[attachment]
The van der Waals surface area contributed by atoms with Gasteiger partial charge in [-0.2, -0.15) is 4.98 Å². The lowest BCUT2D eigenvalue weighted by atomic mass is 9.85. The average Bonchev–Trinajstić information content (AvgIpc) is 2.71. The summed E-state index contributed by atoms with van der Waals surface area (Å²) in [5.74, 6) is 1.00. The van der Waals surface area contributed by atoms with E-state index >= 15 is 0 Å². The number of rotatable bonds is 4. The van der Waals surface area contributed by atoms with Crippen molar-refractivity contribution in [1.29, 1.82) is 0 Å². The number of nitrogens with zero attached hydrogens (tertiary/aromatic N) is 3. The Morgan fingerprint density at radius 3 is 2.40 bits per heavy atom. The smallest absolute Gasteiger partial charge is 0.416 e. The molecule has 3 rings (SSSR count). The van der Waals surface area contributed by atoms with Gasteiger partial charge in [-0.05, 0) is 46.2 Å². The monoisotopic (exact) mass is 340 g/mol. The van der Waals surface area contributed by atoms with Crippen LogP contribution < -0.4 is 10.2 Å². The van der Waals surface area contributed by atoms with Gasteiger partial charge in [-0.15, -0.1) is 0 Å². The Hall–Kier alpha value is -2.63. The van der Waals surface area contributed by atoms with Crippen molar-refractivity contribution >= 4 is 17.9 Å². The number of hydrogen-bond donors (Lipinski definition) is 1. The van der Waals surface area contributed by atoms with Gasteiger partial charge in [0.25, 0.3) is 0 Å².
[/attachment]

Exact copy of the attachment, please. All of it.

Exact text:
The van der Waals surface area contributed by atoms with Gasteiger partial charge in [-0.2, -0.15) is 4.98 Å². The lowest BCUT2D eigenvalue weighted by atomic mass is 9.85. The average Bonchev–Trinajstić information content (AvgIpc) is 2.71. The summed E-state index contributed by atoms with van der Waals surface area (Å²) in [5.74, 6) is 1.00. The van der Waals surface area contributed by atoms with E-state index >= 15 is 0 Å². The number of rotatable bonds is 4. The van der Waals surface area contributed by atoms with Crippen molar-refractivity contribution in [1.29, 1.82) is 0 Å². The number of nitrogens with zero attached hydrogens (tertiary/aromatic N) is 3. The Morgan fingerprint density at radius 3 is 2.40 bits per heavy atom. The smallest absolute Gasteiger partial charge is 0.416 e. The molecule has 3 rings (SSSR count). The van der Waals surface area contributed by atoms with Gasteiger partial charge in [-0.05, 0) is 46.2 Å². The monoisotopic (exact) mass is 340 g/mol. The van der Waals surface area contributed by atoms with Crippen LogP contribution < -0.4 is 10.2 Å². The van der Waals surface area contributed by atoms with Gasteiger partial charge in [-0.15, -0.1) is 0 Å². The Hall–Kier alpha value is -2.63. The van der Waals surface area contributed by atoms with Crippen molar-refractivity contribution >= 4 is 17.9 Å². The number of hydrogen-bond donors (Lipinski definition) is 1. The van der Waals surface area contributed by atoms with Gasteiger partial charge in [0.25, 0.3) is 0 Å².